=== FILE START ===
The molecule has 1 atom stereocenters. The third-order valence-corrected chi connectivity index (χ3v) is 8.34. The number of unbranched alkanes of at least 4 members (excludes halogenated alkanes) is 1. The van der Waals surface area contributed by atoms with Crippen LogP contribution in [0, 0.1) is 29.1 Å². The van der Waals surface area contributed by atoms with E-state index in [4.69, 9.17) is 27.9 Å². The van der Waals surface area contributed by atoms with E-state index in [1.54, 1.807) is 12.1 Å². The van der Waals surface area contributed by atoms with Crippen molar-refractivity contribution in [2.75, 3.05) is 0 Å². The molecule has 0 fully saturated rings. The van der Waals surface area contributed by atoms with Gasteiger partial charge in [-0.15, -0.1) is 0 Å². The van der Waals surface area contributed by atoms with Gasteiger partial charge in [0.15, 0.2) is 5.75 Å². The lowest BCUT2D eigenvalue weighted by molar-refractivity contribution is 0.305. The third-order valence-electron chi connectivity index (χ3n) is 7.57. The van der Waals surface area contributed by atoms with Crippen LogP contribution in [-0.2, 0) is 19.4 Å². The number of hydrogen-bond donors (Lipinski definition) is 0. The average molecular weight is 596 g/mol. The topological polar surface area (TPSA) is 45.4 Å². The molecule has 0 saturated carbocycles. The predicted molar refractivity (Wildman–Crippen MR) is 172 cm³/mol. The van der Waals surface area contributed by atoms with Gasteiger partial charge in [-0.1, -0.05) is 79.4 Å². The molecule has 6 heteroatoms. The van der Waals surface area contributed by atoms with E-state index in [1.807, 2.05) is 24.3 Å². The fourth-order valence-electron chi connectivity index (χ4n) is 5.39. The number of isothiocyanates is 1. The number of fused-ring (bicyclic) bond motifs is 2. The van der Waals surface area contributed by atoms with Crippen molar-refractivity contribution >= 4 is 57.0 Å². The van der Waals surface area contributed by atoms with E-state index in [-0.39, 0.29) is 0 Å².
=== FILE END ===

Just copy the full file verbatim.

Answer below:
The molecule has 1 atom stereocenters. The third-order valence-corrected chi connectivity index (χ3v) is 8.34. The number of unbranched alkanes of at least 4 members (excludes halogenated alkanes) is 1. The van der Waals surface area contributed by atoms with Crippen LogP contribution in [0, 0.1) is 29.1 Å². The van der Waals surface area contributed by atoms with E-state index in [4.69, 9.17) is 27.9 Å². The van der Waals surface area contributed by atoms with E-state index in [1.54, 1.807) is 12.1 Å². The van der Waals surface area contributed by atoms with Crippen molar-refractivity contribution in [2.75, 3.05) is 0 Å². The molecule has 0 fully saturated rings. The van der Waals surface area contributed by atoms with Gasteiger partial charge in [-0.15, -0.1) is 0 Å². The van der Waals surface area contributed by atoms with Gasteiger partial charge in [0.15, 0.2) is 5.75 Å². The lowest BCUT2D eigenvalue weighted by molar-refractivity contribution is 0.305. The third-order valence-electron chi connectivity index (χ3n) is 7.57. The van der Waals surface area contributed by atoms with Crippen LogP contribution in [-0.2, 0) is 19.4 Å². The number of hydrogen-bond donors (Lipinski definition) is 0. The average molecular weight is 596 g/mol. The topological polar surface area (TPSA) is 45.4 Å². The molecule has 0 saturated carbocycles. The predicted molar refractivity (Wildman–Crippen MR) is 172 cm³/mol. The van der Waals surface area contributed by atoms with Gasteiger partial charge in [-0.1, -0.05) is 79.4 Å². The molecule has 6 heteroatoms. The van der Waals surface area contributed by atoms with E-state index in [1.807, 2.05) is 24.3 Å². The fourth-order valence-electron chi connectivity index (χ4n) is 5.39. The number of isothiocyanates is 1. The number of fused-ring (bicyclic) bond motifs is 2. The van der Waals surface area contributed by atoms with Crippen molar-refractivity contribution >= 4 is 57.0 Å². The van der Waals surface area contributed by atoms with E-state index in [-0.39, 0.29) is 0 Å².